The collaboration began after College of Nursing faculty and UF Health nursing staff devised a plan to help nurses receive greater support for projects originating from the bedside. UF Health’s standards for patient care call for nurses in leadership roles to develop self-directed projects, but this initiative marks the first-time clinicians at all levels have access to a formal program for securing funded research — as well as a direct partnership with college faculty members.
Clinical: UF College of Nursing and UF Health Nursing Honored for Academic Partnership
In recognition of their exceptional academic nursing partnership, the UF College of Nursing and UF Health Nursing have been selected to receive the New Era for Academic Nursing Award by the American Association of Colleges of Nursing, or AACN. The College of Nursing and UF Health were recognized for their innovative and sustained relationship that meets the AACN’s recommendation to “Embrace a New Vision of Academic Nursing.”
The academic nursing partnership between the college and leadership at UF Health Nursing is an innovative and sustained relationship that exemplifies collaboration and commitment across practice, research and education. Examples of innovation include the Academic Partnership Unit program at the UF Health Jacksonville campus, which is an innovative educational model for second-degree students that effectively combines limited faculty resources and practicing nurses’ expertise.
Other examples of the commitment between the college and UF Health include the Nurse Sensitive Indicators initiative, which created a practical application for B.S.N. students to gain knowledge of and competence in quality, safety and efficacy for prevention. The newly launched joint demonstration projects is yet another example. Through these yearlong projects, UF Health nurses and UF College of Nursing faculty are collaborating on efforts to design and evaluate improved approaches to health care access and delivery.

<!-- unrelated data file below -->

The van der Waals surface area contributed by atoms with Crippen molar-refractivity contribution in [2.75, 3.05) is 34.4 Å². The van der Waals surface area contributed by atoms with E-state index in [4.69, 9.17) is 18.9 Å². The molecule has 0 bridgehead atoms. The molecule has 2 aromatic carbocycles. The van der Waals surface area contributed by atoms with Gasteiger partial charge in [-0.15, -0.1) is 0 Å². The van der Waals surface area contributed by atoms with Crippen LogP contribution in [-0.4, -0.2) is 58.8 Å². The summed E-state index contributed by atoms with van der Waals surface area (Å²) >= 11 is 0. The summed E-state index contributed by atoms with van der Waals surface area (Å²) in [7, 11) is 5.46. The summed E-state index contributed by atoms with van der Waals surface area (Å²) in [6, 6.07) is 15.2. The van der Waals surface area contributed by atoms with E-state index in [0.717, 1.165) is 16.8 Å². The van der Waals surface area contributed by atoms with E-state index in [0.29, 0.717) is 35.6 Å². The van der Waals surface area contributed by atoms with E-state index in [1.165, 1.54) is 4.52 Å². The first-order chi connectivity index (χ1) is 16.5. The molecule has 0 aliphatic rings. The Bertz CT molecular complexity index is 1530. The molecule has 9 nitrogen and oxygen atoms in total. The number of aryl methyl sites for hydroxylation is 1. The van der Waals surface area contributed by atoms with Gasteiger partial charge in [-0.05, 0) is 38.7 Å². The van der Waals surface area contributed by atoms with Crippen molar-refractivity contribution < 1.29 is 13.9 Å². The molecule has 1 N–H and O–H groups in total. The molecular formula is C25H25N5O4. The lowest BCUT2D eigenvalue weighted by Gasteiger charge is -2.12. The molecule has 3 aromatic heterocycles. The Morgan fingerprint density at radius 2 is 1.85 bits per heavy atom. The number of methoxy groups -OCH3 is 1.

This national award recognizes AACN member institutions that have successfully implemented recommended strategies from AACN’s report “Advancing Healthcare Transformation: A New Era for Academic Nursing.” Anna McDaniel, College of Nursing dean and the Linda Harman Aiken Chair, and Irene Alexaitis, UF Health vice president of nursing and patient services, were presented with the award during the AACN Academic Nursing Leadership Conference on Oct. 24 in Washington, D.C.
Inclusive Excellence: New Partnership Allows Historically Black University Students a Pathway to Earn UF Nursing Degree
Students from a historically Black university in Florida now have a dedicated pathway to earn a bachelor of science in nursing, or B.S.N., degree from the state’s top-ranked nursing program.